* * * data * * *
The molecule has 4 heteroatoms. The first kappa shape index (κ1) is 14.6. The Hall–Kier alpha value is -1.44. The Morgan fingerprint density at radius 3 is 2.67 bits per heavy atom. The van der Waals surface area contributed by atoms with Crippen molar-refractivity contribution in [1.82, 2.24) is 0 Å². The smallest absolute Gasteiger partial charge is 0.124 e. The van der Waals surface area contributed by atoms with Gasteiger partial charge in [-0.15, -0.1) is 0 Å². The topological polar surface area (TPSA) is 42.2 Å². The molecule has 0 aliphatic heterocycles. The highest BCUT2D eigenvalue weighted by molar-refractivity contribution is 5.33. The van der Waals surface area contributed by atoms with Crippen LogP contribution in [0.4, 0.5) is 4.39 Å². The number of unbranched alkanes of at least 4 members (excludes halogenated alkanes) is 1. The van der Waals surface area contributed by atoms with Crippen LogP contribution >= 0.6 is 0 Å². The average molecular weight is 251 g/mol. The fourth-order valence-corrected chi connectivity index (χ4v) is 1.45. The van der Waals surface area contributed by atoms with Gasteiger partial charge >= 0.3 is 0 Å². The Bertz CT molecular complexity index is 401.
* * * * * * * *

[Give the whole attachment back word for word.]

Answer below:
The molecule has 4 heteroatoms. The first kappa shape index (κ1) is 14.6. The Hall–Kier alpha value is -1.44. The Morgan fingerprint density at radius 3 is 2.67 bits per heavy atom. The van der Waals surface area contributed by atoms with Crippen molar-refractivity contribution in [1.82, 2.24) is 0 Å². The smallest absolute Gasteiger partial charge is 0.124 e. The van der Waals surface area contributed by atoms with Gasteiger partial charge in [-0.15, -0.1) is 0 Å². The topological polar surface area (TPSA) is 42.2 Å². The molecule has 0 aliphatic heterocycles. The highest BCUT2D eigenvalue weighted by molar-refractivity contribution is 5.33. The van der Waals surface area contributed by atoms with Crippen LogP contribution in [0.4, 0.5) is 4.39 Å². The number of unbranched alkanes of at least 4 members (excludes halogenated alkanes) is 1. The van der Waals surface area contributed by atoms with Crippen LogP contribution >= 0.6 is 0 Å². The average molecular weight is 251 g/mol. The fourth-order valence-corrected chi connectivity index (χ4v) is 1.45. The van der Waals surface area contributed by atoms with Gasteiger partial charge >= 0.3 is 0 Å². The Bertz CT molecular complexity index is 401.